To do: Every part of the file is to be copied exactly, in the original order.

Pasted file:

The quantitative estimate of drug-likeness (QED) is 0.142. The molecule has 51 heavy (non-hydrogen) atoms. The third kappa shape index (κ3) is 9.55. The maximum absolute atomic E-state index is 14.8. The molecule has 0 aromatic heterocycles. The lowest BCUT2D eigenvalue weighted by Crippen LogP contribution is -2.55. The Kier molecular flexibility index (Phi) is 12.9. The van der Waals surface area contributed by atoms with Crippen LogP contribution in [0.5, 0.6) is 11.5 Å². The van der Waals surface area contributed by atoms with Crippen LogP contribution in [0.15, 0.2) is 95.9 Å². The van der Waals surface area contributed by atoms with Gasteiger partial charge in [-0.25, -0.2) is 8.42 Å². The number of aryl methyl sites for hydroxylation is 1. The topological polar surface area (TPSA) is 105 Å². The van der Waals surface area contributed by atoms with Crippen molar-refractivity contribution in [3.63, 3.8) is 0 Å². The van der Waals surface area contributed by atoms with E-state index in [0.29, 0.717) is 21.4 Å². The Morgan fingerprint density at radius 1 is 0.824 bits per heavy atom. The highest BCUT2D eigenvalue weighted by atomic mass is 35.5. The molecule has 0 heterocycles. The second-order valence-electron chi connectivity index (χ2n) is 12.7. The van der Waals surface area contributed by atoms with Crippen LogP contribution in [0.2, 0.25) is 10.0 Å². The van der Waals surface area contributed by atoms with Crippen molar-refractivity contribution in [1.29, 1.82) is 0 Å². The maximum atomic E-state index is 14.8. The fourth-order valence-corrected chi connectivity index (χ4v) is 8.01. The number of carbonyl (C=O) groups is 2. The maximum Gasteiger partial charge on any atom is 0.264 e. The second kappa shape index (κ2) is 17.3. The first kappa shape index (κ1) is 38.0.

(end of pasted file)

The quantitative estimate of drug-likeness (QED) is 0.142. The molecule has 51 heavy (non-hydrogen) atoms. The third kappa shape index (κ3) is 9.55. The maximum absolute atomic E-state index is 14.8. The molecule has 0 aromatic heterocycles. The lowest BCUT2D eigenvalue weighted by Crippen LogP contribution is -2.55. The Kier molecular flexibility index (Phi) is 12.9. The van der Waals surface area contributed by atoms with Crippen LogP contribution in [0.5, 0.6) is 11.5 Å². The van der Waals surface area contributed by atoms with Crippen LogP contribution in [0.15, 0.2) is 95.9 Å². The van der Waals surface area contributed by atoms with Gasteiger partial charge in [-0.25, -0.2) is 8.42 Å². The number of aryl methyl sites for hydroxylation is 1. The topological polar surface area (TPSA) is 105 Å². The van der Waals surface area contributed by atoms with Crippen molar-refractivity contribution in [3.63, 3.8) is 0 Å². The van der Waals surface area contributed by atoms with E-state index in [0.29, 0.717) is 21.4 Å². The Morgan fingerprint density at radius 1 is 0.824 bits per heavy atom. The highest BCUT2D eigenvalue weighted by atomic mass is 35.5. The molecule has 0 heterocycles. The second-order valence-electron chi connectivity index (χ2n) is 12.7. The van der Waals surface area contributed by atoms with Crippen LogP contribution in [0.2, 0.25) is 10.0 Å². The van der Waals surface area contributed by atoms with Crippen molar-refractivity contribution in [1.29, 1.82) is 0 Å². The maximum atomic E-state index is 14.8. The fourth-order valence-corrected chi connectivity index (χ4v) is 8.01. The number of carbonyl (C=O) groups is 2. The maximum Gasteiger partial charge on any atom is 0.264 e. The second kappa shape index (κ2) is 17.3. The first kappa shape index (κ1) is 38.0.